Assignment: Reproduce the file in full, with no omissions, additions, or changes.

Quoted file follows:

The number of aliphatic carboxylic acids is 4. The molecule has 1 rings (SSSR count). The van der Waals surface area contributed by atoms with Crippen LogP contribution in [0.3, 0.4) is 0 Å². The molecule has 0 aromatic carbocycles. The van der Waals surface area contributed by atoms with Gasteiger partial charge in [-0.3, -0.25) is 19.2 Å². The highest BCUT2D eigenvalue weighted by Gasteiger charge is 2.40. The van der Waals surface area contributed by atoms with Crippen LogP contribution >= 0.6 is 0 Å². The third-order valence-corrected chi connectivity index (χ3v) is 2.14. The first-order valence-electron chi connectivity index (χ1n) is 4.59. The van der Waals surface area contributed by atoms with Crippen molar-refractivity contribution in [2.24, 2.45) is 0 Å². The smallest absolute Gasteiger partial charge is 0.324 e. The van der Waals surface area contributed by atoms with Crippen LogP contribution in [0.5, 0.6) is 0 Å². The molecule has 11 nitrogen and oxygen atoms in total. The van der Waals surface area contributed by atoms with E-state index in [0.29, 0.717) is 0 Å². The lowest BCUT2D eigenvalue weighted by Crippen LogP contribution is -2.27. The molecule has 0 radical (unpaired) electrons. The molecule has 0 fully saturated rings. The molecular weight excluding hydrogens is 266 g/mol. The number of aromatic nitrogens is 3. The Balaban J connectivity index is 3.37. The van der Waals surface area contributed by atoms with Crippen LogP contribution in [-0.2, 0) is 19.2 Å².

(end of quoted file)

The number of aliphatic carboxylic acids is 4. The molecule has 1 rings (SSSR count). The van der Waals surface area contributed by atoms with Crippen LogP contribution in [0.3, 0.4) is 0 Å². The molecule has 0 aromatic carbocycles. The van der Waals surface area contributed by atoms with Gasteiger partial charge in [-0.3, -0.25) is 19.2 Å². The highest BCUT2D eigenvalue weighted by Gasteiger charge is 2.40. The van der Waals surface area contributed by atoms with Crippen LogP contribution >= 0.6 is 0 Å². The third-order valence-corrected chi connectivity index (χ3v) is 2.14. The first-order valence-electron chi connectivity index (χ1n) is 4.59. The van der Waals surface area contributed by atoms with Crippen molar-refractivity contribution in [2.24, 2.45) is 0 Å². The smallest absolute Gasteiger partial charge is 0.324 e. The van der Waals surface area contributed by atoms with Crippen LogP contribution in [0.5, 0.6) is 0 Å². The molecule has 11 nitrogen and oxygen atoms in total. The van der Waals surface area contributed by atoms with E-state index in [0.29, 0.717) is 0 Å². The lowest BCUT2D eigenvalue weighted by Crippen LogP contribution is -2.27. The molecule has 0 radical (unpaired) electrons. The molecule has 0 fully saturated rings. The molecular weight excluding hydrogens is 266 g/mol. The number of aromatic nitrogens is 3. The Balaban J connectivity index is 3.37. The van der Waals surface area contributed by atoms with Crippen LogP contribution in [-0.2, 0) is 19.2 Å².